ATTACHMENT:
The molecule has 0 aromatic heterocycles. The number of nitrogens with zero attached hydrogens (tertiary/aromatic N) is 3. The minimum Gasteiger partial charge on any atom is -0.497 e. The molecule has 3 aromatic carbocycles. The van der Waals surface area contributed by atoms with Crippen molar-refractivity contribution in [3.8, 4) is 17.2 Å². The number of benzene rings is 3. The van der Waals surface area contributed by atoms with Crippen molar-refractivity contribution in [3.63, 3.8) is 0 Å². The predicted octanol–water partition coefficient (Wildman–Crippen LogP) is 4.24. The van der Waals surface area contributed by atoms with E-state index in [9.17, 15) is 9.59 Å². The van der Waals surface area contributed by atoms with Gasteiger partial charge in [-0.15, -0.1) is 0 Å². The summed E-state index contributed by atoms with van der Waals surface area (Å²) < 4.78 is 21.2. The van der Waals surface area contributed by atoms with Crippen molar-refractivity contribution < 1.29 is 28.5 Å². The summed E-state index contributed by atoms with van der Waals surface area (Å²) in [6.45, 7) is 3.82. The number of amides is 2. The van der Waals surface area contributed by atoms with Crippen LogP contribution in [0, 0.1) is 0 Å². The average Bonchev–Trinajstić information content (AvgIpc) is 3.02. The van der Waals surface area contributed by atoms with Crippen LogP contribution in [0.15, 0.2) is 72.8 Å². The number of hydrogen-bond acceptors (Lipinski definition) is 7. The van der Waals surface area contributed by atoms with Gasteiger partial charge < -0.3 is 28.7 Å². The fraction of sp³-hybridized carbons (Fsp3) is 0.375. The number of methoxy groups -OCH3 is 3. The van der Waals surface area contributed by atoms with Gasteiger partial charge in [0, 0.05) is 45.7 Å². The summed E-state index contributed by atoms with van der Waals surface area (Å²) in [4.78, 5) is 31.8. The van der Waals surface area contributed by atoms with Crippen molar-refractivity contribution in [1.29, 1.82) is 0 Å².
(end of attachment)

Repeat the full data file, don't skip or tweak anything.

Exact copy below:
The molecule has 0 aromatic heterocycles. The number of nitrogens with zero attached hydrogens (tertiary/aromatic N) is 3. The minimum Gasteiger partial charge on any atom is -0.497 e. The molecule has 3 aromatic carbocycles. The van der Waals surface area contributed by atoms with Crippen molar-refractivity contribution in [3.8, 4) is 17.2 Å². The number of benzene rings is 3. The van der Waals surface area contributed by atoms with Crippen molar-refractivity contribution in [3.63, 3.8) is 0 Å². The predicted octanol–water partition coefficient (Wildman–Crippen LogP) is 4.24. The van der Waals surface area contributed by atoms with E-state index in [9.17, 15) is 9.59 Å². The van der Waals surface area contributed by atoms with Gasteiger partial charge in [-0.15, -0.1) is 0 Å². The summed E-state index contributed by atoms with van der Waals surface area (Å²) < 4.78 is 21.2. The van der Waals surface area contributed by atoms with Crippen molar-refractivity contribution < 1.29 is 28.5 Å². The summed E-state index contributed by atoms with van der Waals surface area (Å²) in [6.45, 7) is 3.82. The number of amides is 2. The van der Waals surface area contributed by atoms with Crippen LogP contribution in [0, 0.1) is 0 Å². The average Bonchev–Trinajstić information content (AvgIpc) is 3.02. The van der Waals surface area contributed by atoms with Crippen LogP contribution in [0.15, 0.2) is 72.8 Å². The number of hydrogen-bond acceptors (Lipinski definition) is 7. The van der Waals surface area contributed by atoms with Gasteiger partial charge < -0.3 is 28.7 Å². The fraction of sp³-hybridized carbons (Fsp3) is 0.375. The number of methoxy groups -OCH3 is 3. The van der Waals surface area contributed by atoms with Gasteiger partial charge in [0, 0.05) is 45.7 Å². The summed E-state index contributed by atoms with van der Waals surface area (Å²) in [4.78, 5) is 31.8. The van der Waals surface area contributed by atoms with Crippen molar-refractivity contribution in [1.29, 1.82) is 0 Å².